Themes and Meanings
“Among the Dangs” is an argument for the primacy of story among humanity’s ways of knowing and for the primacy of the vatic teller among the world’s knowers and tellers. The story suggests that the data of the modern social scientist is not wisdom, that advanced civilization does not satisfy, and that the persistent ritual of primitives who know what they want can lead man, through the habituation of doing, to spiritual understanding. The “Dangs make no separation between fact and fantasy, apparent reality and visionary reality, truth and beauty,” suggesting a connection between them and a more romantic stage of civilization that modern man has fallen away from—much to the chagrin of such thinkers as Matthew Arnold, William Butler Yeats, and W. H. Auden as well as George P. Elliott. The Dangs’ seemingly “mindless holding of the same position hour after hour” and the monotony of their melodies can blot out the noise, however unique, of modern delusions and can make the prophet aware, through subtle rhythms, of the mystic truth.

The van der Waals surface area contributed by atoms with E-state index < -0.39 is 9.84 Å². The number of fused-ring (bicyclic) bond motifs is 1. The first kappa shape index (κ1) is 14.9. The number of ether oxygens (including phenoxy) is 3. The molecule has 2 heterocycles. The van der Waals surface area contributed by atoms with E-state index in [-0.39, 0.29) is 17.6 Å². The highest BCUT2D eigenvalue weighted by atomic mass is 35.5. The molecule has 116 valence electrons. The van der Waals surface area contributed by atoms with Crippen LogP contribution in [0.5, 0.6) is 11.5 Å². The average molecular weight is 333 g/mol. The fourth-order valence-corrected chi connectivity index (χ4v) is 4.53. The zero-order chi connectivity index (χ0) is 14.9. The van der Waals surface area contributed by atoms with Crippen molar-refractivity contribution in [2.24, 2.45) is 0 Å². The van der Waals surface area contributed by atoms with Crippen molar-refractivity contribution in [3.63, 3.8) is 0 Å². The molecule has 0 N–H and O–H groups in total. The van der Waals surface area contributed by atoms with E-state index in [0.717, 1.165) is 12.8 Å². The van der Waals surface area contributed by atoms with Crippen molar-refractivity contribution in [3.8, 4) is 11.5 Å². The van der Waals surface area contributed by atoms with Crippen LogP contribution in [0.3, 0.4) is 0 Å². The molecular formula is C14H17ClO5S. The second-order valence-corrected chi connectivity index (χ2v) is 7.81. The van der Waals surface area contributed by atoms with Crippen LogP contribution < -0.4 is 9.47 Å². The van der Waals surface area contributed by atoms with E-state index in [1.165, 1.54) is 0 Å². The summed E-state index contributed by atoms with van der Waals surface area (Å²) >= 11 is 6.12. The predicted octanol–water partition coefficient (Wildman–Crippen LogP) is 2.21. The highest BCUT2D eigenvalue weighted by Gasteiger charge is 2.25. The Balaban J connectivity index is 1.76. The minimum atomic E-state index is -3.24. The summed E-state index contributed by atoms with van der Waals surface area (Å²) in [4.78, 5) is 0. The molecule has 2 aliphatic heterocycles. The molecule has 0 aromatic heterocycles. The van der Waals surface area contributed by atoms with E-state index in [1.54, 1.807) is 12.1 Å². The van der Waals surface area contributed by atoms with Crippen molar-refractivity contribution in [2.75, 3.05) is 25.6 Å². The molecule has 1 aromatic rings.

The Dangs, so improbably helpful to the intruder, are so cast to call attention to the limitations of advanced society’s assumptions and values; their behavior also represents an educational philosophy—help the willing to find the way by patience and flexibility—from which any society could benefit. There is also in the story a chastening of blind belief in uninterrupted progress. Because the religious knowing pictured here depends on a creative interaction between the individual and the whole society, when the individual flags in his pursuit of the truth and steps down to lesser values, the society may have to wait for another generation to produce a new performer. To be “among the Dangs” is to be within the possibility of integrity; to leave is to impede the best hope.